A new study has found that most kids prefer apples to other fruits.
Today is officially the start of fall, which means it's finally appropriate to flip over my wardrobe (I've been dreaming of sweaters and scarves!) and plan how I'm going to spend these crisp autumn weekends. The first thing on my list? Apple picking! As a kid, I was always excited to see the rows of apples emerge in the grocery store around this time of year. But now as a recent East Coast transplant, I love that I can go out and gather my own apples. Nothing beats picking fresh apples—or the cider and doughnuts you can get after you're done! All in all, indulging in apples is one of my favorite ways to welcome fall.
Surprisingly, kids agree! A new study in the October issue of Pediatrics found that kids name the apple as their favorite fruit. Plus, apples made up 18.9 percent of fruit intake among the surveyed children. To reach this conclusion, researchers looked at data from more than 3,000 children ages 2 through 19 from the National Health and Nutrition Examination Survey taken between 2011 and 2012.
Most kids (53 percent) preferred the whole form—which is the healthiest way to consume fruit—though 34 percent did prefer 100-percent juice drinks. However, the study does note that liquid forms of calories (like fruit juice) can contribute to excess caloric intake, so parents should be wary of too much juice in their child's diet (apple or otherwise).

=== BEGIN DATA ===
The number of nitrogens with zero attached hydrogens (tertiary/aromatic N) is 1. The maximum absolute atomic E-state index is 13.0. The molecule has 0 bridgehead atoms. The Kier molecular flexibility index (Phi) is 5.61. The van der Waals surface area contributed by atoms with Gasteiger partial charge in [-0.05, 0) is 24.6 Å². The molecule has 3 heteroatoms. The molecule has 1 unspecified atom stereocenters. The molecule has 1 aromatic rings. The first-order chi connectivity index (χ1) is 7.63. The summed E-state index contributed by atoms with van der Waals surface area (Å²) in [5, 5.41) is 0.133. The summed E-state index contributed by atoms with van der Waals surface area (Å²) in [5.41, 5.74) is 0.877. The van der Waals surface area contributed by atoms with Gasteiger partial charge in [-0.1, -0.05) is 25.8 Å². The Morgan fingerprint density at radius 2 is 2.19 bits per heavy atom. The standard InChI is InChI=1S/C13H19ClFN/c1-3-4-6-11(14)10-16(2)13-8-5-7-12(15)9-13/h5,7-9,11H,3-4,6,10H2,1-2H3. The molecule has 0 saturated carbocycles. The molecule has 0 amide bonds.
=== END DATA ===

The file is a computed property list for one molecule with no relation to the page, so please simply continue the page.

Apples, apple juice, citrus juice, and bananas made up almost half of the total fruit consumption for kids. Other favorites included melons, berries, citrus fruit, fruit salads, grapes, peaches, and nectarines. The study notes that top choices varied by age and race, but not by gender.
The study also notes that kids in the U.S. consume 1.25 cups of fruit every day on average, which is within the range recommended by the 2010 dietary guidelines.
Riyana Straetker is an editorial assistant at Parents. Follow her on Twitter: @riyanastraetker.